If you have ever wondered about the “De” in Dao De Jing… you are not alone. I remember wondering this myself, and expending notable energy researching the etymology of this classical Chinese text’s title.
First off, if you spend much time reading this blog, you’ll know I typically use the Pinyin (pīnyīn) system for transcribing Mandarin into the Latin (English :-P) alphabet. However, especially since many of the popular translations were printed before the official adoption of Pinyin by the International Organization for Standardization (ISO), many popular copies of the book – which in Pinyin is written as Dao De Jing are commonly known as Tao Teh Ching or Tao Te Ching (thanks to the older Wade-Giles system of Romanization under which the work was originally translated).
Hence, and rather unfortunately, the whole …
[continue reading What Does The “Teh” Mean In “Tao Teh Ching” …]
As an avid student of hypnosis, I have frequently noticed and contemplated many areas of overlap between hypnosis & taijiquan.
I had my own hypnotherapy practice for a few years in Brentwood, California, mostly as a passing fancy rather than a career or major source of income. I’ve also dabbled in stage hypnosis for nearly a decade, performing in hypnosis “edutainment” demonstrations for crowds of 5 – 50. In all cases, I’ve always been a fan of the fine art (and science) of hypnosis, and through the course of my interest I’ve had a chance to study with some of the greats.
Today, I’m drafting a post in response to several requests on Facebook regarding an …
[continue reading Hypnosis & Martial Arts – Part One …]
Zheng Manqing (Cheng Man-Ch’ing or 郑曼青) was a renowned & controversial taijiquan master. His multifaceted skills were widely acclaimed both in China and the West. Few disputed his abilities & character; Cheng Man Ching was master of the “Five Excellences”: Chinese medicine, tai chi chuan, calligraphy, painting, and poetry (not to mention flower arranging and a host of other impressive feats).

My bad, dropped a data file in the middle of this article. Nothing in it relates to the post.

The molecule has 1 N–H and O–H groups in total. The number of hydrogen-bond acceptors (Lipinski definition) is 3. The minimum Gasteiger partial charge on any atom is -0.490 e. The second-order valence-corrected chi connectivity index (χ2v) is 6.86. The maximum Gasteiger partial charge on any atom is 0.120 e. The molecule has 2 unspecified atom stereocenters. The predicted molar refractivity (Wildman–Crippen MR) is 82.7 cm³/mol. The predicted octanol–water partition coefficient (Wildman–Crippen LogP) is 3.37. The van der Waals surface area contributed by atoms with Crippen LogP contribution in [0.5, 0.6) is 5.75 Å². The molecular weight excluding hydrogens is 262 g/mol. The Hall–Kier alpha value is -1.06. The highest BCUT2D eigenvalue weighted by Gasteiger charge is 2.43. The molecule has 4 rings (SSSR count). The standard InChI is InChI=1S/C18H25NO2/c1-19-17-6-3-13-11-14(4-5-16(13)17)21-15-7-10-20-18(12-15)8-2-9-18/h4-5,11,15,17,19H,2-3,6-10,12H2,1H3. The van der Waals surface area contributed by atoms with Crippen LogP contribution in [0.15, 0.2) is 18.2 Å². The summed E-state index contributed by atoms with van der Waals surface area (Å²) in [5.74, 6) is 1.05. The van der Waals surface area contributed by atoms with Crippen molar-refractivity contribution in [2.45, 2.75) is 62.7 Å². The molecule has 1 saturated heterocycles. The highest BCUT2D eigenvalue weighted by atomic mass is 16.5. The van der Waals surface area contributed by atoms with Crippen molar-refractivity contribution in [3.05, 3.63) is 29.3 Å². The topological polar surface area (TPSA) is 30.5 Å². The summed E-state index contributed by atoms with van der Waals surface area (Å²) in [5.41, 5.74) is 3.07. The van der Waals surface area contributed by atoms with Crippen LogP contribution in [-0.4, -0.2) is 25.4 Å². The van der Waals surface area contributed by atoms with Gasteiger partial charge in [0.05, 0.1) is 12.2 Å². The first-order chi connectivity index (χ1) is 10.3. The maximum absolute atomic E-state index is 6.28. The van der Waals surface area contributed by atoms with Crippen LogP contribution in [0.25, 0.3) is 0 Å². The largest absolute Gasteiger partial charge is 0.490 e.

However, as stated, Cheng’s legacy is also quite controversial. From being one of the primary exponents of openly teaching taijiquan to Westerners (a feat which gained him plenty of ill will in certain traditionalist Chinese tai chi circles), to drastically modifying the tai chi …
[continue reading Tai Chi Movements – Cheng Man-Ch’ing (Zheng Manqing) Tai Chi 37 Form …]
No matter what school, style, or lineage of taijiquan you may encounter, it is likely that over the course of studying this internal martial art … you will at some point be forced to totally reconsider the way you think your body works.
The above spinning image (left) is an example of a structure being held together by the force of tensegrity or tensional integrity. In other words, the rigid green “beams” are never touching, but are suspended in their shape by the interconnected flexible red “strings.” The structure in the black and white image (right) is a symbolically simplified model of our skeleton & muscles to display that the …
[continue reading Tensegrity and Taijiquan (Tai Chi Ch’uan) …]
When people think of taijiquan — as a martial art or as a spiritual discipline — the first association is with the principles of the Tao. The classics of Taoism are tai chi chuan’s philosophical foundation, and without them, any consideration of our beloved art is missing its most essential cornerstone.
The history of Taoism and Zen (Cha’an in China) are intertwined in too many ways to count, but for the sake of the Zen of this article … we’ll save the history lesson for another time.
As I have heard from one of my teachers:
“All explanations are wrong. Correct taijiquan is a feeling.”
It is here, at this intersection of feeling & explanation, that I would like to examine the “Zen” of Taijiquan.
As I understand it, Zen, too, is a feeling.
I have heard it referred …
[continue reading The Zen of Taijiquan …]
Who is Guo Shilei (郭石磊) … and where’d he get his ill gongfu skillz?* (See videos for proof)
According to an excellent interview available on his own site … Guo Shilei began his deeper studies into the Chinese Internal Martial Arts (CIMA) when he was 15. That is when he met his teacher, who is the renowned Shi Chongying (石崇英), a 6th generation inheritor of Ma Weiqi style Bagua as well as a 7th generation inheritor of Yang style taiji. Guo’s own words express his relationship to his teacher the best:
“When I was 15 I met my teacher Shi Chongying and, thinking that my iron arm was already …
[continue reading Guo Shilei Taijiquan Lecture Series – Part One …]